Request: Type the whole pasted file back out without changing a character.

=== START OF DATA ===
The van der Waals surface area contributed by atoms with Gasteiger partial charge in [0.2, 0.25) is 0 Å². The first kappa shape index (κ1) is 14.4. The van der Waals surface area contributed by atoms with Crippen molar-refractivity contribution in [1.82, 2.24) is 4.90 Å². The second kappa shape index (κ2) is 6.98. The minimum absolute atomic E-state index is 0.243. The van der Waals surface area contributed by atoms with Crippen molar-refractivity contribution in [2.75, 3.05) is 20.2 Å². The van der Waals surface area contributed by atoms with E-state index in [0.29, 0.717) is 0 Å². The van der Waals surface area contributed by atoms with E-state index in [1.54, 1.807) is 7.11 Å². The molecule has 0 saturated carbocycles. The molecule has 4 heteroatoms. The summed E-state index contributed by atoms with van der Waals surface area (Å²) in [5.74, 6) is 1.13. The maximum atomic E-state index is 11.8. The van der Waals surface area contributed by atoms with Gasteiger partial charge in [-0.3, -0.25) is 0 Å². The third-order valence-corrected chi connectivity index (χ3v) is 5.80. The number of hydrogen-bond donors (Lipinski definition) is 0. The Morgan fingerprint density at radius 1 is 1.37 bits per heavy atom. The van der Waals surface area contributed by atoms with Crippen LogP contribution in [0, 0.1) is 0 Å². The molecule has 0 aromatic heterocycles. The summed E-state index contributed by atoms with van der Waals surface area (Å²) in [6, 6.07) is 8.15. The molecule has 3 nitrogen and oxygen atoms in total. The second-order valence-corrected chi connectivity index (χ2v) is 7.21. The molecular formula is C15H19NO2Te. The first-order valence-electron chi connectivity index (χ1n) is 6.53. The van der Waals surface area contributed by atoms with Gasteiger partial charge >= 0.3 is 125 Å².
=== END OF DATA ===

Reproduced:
The van der Waals surface area contributed by atoms with Gasteiger partial charge in [0.2, 0.25) is 0 Å². The first kappa shape index (κ1) is 14.4. The van der Waals surface area contributed by atoms with Crippen molar-refractivity contribution in [1.82, 2.24) is 4.90 Å². The second kappa shape index (κ2) is 6.98. The minimum absolute atomic E-state index is 0.243. The van der Waals surface area contributed by atoms with Crippen molar-refractivity contribution in [2.75, 3.05) is 20.2 Å². The van der Waals surface area contributed by atoms with E-state index in [0.29, 0.717) is 0 Å². The van der Waals surface area contributed by atoms with E-state index in [1.54, 1.807) is 7.11 Å². The molecule has 0 saturated carbocycles. The molecule has 4 heteroatoms. The summed E-state index contributed by atoms with van der Waals surface area (Å²) in [5.74, 6) is 1.13. The maximum atomic E-state index is 11.8. The van der Waals surface area contributed by atoms with Gasteiger partial charge in [-0.3, -0.25) is 0 Å². The third-order valence-corrected chi connectivity index (χ3v) is 5.80. The number of hydrogen-bond donors (Lipinski definition) is 0. The Morgan fingerprint density at radius 1 is 1.37 bits per heavy atom. The van der Waals surface area contributed by atoms with Crippen LogP contribution in [0, 0.1) is 0 Å². The molecule has 0 aromatic heterocycles. The summed E-state index contributed by atoms with van der Waals surface area (Å²) in [6, 6.07) is 8.15. The molecule has 3 nitrogen and oxygen atoms in total. The second-order valence-corrected chi connectivity index (χ2v) is 7.21. The molecular formula is C15H19NO2Te. The first-order valence-electron chi connectivity index (χ1n) is 6.53. The van der Waals surface area contributed by atoms with Gasteiger partial charge >= 0.3 is 125 Å².